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PC and Wildrose leaders sign agreement in principle to unite parties

The leaders of Alberta’s PC and Wildrose parties have signed an agreement to establish the framework to bring them together and say ratification plans are underway.

Jason Kenney and Brian Jean met in Edmonton on Thursday and announced that they have signed an agreement in principle (AIP) and that the new party will be called the United Conservative Party.

“If approved by the membership of the parties it would set us on a path to regain control of our province for now and for future generations,” said Jean.

“This is a great day, an historic day for Alberta. Together we have decided to put our province ahead of our parties, to look to the future rather than the past because we understand we are stronger united,” said Kenney. “This agreement ensures the defeat of the disastrous NDP government and the election of a free enterprise government that renews the Alberta Advantage.”

The agreement will have to be ratified by the memberships of each party, which will happen in the coming weeks.

“If approved by the membership of the parties it would set us on a path to regain control of our province for now and for future generations,” said Jean.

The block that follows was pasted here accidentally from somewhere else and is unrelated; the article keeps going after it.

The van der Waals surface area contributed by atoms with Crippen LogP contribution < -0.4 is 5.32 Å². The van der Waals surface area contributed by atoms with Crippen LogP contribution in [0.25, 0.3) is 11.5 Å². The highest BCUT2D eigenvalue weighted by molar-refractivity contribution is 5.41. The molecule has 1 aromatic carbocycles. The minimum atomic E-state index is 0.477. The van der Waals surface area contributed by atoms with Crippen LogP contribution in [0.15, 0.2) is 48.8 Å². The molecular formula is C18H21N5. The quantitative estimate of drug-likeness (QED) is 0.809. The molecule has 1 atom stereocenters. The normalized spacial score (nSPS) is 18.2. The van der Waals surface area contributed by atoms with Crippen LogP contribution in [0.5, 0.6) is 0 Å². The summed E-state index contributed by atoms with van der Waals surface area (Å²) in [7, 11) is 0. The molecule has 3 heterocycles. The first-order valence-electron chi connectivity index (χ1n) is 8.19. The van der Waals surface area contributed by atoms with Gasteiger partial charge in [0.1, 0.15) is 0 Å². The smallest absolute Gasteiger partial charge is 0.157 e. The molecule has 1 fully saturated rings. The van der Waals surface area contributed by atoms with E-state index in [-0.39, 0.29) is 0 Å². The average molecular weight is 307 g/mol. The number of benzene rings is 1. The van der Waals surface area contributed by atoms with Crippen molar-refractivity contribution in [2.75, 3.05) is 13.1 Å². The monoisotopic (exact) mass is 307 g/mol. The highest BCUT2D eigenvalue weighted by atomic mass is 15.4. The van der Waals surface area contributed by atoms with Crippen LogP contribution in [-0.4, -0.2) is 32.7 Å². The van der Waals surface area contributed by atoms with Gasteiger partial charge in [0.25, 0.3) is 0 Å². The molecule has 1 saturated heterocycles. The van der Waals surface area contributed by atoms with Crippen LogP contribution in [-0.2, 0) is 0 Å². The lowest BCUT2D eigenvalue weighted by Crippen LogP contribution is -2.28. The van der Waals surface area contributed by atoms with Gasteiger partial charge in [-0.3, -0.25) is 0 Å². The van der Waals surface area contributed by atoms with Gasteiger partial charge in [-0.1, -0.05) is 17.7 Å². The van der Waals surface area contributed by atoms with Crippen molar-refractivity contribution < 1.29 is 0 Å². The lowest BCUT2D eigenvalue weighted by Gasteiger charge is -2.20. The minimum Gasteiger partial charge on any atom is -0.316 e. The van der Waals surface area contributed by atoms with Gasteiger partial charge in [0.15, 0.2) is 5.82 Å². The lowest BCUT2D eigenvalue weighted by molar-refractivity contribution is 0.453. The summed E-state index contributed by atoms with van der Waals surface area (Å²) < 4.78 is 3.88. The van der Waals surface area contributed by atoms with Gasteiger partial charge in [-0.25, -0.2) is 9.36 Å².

“To the many Albertans who are struggling today, this agreement sends a clear message: that help is on the way,” said Kenney.

Premier Notley spoke at an engagement in Carstairs earlier in the day and said that the two parties have been talking about a merger for a while but it doesn’t change her government’s thinking.

“We are a government that is focused on making life better for Albertans. We are a government who was elected at a time when the economy was going into one of its deepest recessions in more than one generation and there was a choice to be made. Our government made a choice that we would have the back of Albertans, support them and work with them to bring the economy to recovery,” she said. “Whether it’s the Wildrose or the Tories, they clearly agree on things like making massive cuts to services in order to finance tax breaks for people at the top one percent. They agree collectively on the fact that they are not particularly supportive of LGBTQ rights. They can’t seem to agree that a school lunch program is a good thing.”

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SOURCE: CTV

BCNN1 • May 18, 2017


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